Boo the bad guys, cheer the good guys and coo at the young lovers. That’s the traditional British Pantomime style: no stiff upper lip, no hoity-toity “theatah, dahling,” just good Fun for the Folks in a form that dates back centuries. And no, it has nothing to do with the gentle “mime” of Marcel Marceau. Except that this year’s play takes place in Paris, where you might go to that windmill place to dine on a Folly Burger, and see a tower that’s quite an eye-full. (Get it?)
South Shore Players‘ all-new, original, “The Three Musketeers” has finished its two-weekend run to full houses in the Pearl Theatre in Lunenburg, amazing us again at the wealth of talent around here. The sheer volume of effort that goes into such a community production contributes hugely to local spirit and culture, and the quality of the result instills pride and loyalty to the place.
Written by Jon Allen and Dave Brumwell, two transplanted Brits with fine comedic skills and a love of playing to a crowd in outrageous costumes, “The Three Musketeers” was full of cleverness and punnyness. Cross-dressing was so prominent that it seemed not to matter whether a part was being played by a man or a woman. Never mind that there are always more women trying out for parts than men, this is a traditional feature of “panto” that gives a delicious freedom to the imagination of both actors and audience, and makes for a lot of laughs.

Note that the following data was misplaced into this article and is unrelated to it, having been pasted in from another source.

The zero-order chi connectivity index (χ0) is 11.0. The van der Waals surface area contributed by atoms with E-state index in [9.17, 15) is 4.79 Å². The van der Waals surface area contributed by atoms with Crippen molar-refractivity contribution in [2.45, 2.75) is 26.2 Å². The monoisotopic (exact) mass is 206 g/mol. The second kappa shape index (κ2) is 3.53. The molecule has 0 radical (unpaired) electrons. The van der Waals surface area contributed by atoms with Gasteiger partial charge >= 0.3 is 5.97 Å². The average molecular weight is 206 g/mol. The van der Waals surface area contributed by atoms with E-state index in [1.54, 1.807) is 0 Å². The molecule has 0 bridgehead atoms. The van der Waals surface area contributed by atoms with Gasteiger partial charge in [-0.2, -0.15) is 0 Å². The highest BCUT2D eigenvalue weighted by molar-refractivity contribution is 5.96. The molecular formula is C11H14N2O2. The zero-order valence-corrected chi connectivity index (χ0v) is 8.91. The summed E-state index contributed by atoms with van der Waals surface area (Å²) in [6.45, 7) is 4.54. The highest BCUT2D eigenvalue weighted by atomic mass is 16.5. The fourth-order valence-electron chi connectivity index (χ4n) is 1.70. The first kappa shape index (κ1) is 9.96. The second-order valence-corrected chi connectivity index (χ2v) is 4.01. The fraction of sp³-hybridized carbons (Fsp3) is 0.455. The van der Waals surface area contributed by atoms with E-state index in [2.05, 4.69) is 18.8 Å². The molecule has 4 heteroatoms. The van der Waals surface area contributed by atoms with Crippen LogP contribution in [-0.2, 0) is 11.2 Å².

Half a dozen musicians formed a very fine orchestra which endured numerous disparaging jokes from the actors, all in good fun.
Students from local schools were encouraged to contribute jokes and the winners each had a night to participate in the play, in costume and makeup, thus gaining a first experience on stage.
The Christmas Pantomime has become a multi-generational family tradition for us. Maybe one of us will someday take part….